By The Hill Editors
Throughout his political career, Rep. Pete King (R-N.Y.) has not shied away from controversy.
As efforts intensified to censure Rep. Charles Rangel (D-N.Y.) in the wake of ethics violations, King took on his own party and defended the Harlem lawmaker.
Following the assassination attempt of Rep. Gabrielle Giffords (D-Ariz.), King offered legislation prohibiting people from carrying guns within 1,000 feet of members of Congress. Speaker John Boehner (R-Ohio) quickly moved against the gun-control bill.
Earlier in his career, King was an outspoken proponent of the IRA. The Washington Post recently noted that King once said, "The British government is a murder machine."
The New York Republican has reintroduced legislation that would amend the law to clarify that it is an act of espionage to publish the protected names of American intelligence sources who collaborate with the U.S. military or intelligence community. The new bill was unveiled after WikiLeaks published thousands of pages of sensitive U.S. intelligence.
As the new chairman of the Homeland Security Committee, King this week has scheduled a hearing titled, "The Extent of Radicalization in the American Muslim Community and That Community's Response."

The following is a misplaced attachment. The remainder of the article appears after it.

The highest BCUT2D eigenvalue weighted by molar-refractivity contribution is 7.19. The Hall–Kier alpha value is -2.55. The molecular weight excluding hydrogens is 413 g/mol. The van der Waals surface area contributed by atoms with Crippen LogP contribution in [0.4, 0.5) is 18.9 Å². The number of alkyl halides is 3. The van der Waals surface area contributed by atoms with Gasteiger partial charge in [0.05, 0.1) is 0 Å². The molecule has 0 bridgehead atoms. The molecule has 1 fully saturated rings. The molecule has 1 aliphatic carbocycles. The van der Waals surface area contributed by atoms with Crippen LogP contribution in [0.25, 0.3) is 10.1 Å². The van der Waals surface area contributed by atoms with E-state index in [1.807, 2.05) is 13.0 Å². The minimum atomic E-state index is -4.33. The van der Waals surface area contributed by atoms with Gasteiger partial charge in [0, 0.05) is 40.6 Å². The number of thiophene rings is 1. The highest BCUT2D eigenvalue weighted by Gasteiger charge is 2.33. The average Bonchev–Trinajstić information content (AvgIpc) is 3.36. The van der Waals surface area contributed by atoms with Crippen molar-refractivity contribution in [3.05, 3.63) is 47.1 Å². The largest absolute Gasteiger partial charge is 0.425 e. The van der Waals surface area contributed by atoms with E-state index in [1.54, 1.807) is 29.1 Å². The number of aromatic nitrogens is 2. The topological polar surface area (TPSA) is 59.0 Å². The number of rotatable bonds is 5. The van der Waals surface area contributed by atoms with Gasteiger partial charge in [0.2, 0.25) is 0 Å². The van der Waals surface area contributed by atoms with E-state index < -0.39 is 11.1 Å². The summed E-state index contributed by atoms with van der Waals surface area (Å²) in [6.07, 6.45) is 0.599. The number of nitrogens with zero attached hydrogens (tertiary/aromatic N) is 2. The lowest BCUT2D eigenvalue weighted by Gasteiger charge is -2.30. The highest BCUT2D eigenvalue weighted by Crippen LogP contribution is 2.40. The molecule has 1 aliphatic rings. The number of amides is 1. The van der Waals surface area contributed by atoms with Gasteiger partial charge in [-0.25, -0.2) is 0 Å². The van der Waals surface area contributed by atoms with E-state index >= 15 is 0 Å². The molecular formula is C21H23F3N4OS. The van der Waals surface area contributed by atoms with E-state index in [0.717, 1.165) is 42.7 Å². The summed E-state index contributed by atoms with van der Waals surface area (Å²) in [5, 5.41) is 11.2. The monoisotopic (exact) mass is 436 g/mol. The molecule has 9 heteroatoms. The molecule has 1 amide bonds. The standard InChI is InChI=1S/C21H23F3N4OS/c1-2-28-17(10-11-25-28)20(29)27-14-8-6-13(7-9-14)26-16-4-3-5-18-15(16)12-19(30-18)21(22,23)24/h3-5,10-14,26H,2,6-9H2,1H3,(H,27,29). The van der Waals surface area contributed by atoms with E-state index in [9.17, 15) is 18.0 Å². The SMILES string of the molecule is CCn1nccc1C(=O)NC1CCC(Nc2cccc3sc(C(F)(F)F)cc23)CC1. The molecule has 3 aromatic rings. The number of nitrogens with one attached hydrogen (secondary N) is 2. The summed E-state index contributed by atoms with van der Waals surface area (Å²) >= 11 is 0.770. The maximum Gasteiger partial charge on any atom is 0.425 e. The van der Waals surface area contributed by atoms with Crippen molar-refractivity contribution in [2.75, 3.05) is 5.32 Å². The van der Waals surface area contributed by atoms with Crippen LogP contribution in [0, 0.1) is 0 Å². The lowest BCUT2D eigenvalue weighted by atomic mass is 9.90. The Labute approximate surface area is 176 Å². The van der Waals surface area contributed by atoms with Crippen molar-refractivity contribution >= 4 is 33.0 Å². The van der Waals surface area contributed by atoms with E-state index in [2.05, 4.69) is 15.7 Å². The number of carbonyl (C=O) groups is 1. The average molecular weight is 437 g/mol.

Rep. Keith Ellison (D-Minn.), the first Muslim elected to Congress, is scheduled to testify. He has been critical of the hearing, saying that singling out one community is wrong.
In an appearance on CNN's "State of the Union" Sunday, King said, "Let people watch the hearing and decide then."
Doubtless, many people will take King up on his invitation and will be watching. The lawmaker, a member of the Intelligence Committee, has been talking about this hearing since the beginning of the 112th Congress.
Holding such a high-profile and controversial hearing is a political risk for the amiable and media-friendly New Yorker. But King has accepted such risks before and can be expected to do so again.